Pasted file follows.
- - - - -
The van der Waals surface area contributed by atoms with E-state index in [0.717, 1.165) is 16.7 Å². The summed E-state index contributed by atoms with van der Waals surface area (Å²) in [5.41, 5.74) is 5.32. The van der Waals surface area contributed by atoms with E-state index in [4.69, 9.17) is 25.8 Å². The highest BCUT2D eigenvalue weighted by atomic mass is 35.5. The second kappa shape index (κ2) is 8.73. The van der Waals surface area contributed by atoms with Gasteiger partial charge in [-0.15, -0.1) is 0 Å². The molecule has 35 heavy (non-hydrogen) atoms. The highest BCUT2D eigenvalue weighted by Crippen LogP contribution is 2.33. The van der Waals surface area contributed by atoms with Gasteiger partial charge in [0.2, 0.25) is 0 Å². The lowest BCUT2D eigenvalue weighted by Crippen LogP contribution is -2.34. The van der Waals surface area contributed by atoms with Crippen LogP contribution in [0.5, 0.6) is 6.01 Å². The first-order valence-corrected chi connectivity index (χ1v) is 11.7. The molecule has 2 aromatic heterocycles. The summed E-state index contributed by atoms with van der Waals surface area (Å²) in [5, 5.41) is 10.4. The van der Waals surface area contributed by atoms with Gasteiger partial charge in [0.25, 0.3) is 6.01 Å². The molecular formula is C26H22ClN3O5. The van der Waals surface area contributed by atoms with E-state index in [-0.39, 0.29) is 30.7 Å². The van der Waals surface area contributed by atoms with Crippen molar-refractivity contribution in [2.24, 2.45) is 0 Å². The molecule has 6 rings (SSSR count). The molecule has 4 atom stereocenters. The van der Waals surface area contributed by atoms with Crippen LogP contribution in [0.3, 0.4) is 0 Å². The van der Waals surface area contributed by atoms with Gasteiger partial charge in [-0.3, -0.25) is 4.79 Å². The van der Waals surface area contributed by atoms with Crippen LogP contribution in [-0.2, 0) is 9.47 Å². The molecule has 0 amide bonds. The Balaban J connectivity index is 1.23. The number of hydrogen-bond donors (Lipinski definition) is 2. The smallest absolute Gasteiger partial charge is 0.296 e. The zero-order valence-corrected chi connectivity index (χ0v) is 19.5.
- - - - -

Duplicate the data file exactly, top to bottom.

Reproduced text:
The van der Waals surface area contributed by atoms with E-state index in [0.717, 1.165) is 16.7 Å². The summed E-state index contributed by atoms with van der Waals surface area (Å²) in [5.41, 5.74) is 5.32. The van der Waals surface area contributed by atoms with E-state index in [4.69, 9.17) is 25.8 Å². The highest BCUT2D eigenvalue weighted by atomic mass is 35.5. The second kappa shape index (κ2) is 8.73. The van der Waals surface area contributed by atoms with Gasteiger partial charge in [-0.15, -0.1) is 0 Å². The molecule has 35 heavy (non-hydrogen) atoms. The highest BCUT2D eigenvalue weighted by Crippen LogP contribution is 2.33. The van der Waals surface area contributed by atoms with Gasteiger partial charge in [0.2, 0.25) is 0 Å². The lowest BCUT2D eigenvalue weighted by Crippen LogP contribution is -2.34. The van der Waals surface area contributed by atoms with Crippen LogP contribution in [0.5, 0.6) is 6.01 Å². The first-order valence-corrected chi connectivity index (χ1v) is 11.7. The molecule has 2 aromatic heterocycles. The summed E-state index contributed by atoms with van der Waals surface area (Å²) in [5, 5.41) is 10.4. The van der Waals surface area contributed by atoms with Gasteiger partial charge in [0.25, 0.3) is 6.01 Å². The molecular formula is C26H22ClN3O5. The van der Waals surface area contributed by atoms with E-state index in [-0.39, 0.29) is 30.7 Å². The van der Waals surface area contributed by atoms with Crippen molar-refractivity contribution in [2.24, 2.45) is 0 Å². The molecule has 6 rings (SSSR count). The molecule has 4 atom stereocenters. The van der Waals surface area contributed by atoms with Crippen LogP contribution in [0.3, 0.4) is 0 Å². The van der Waals surface area contributed by atoms with Gasteiger partial charge in [-0.3, -0.25) is 4.79 Å². The van der Waals surface area contributed by atoms with Crippen LogP contribution in [-0.2, 0) is 9.47 Å². The molecule has 0 amide bonds. The Balaban J connectivity index is 1.23. The number of hydrogen-bond donors (Lipinski definition) is 2. The smallest absolute Gasteiger partial charge is 0.296 e. The zero-order valence-corrected chi connectivity index (χ0v) is 19.5.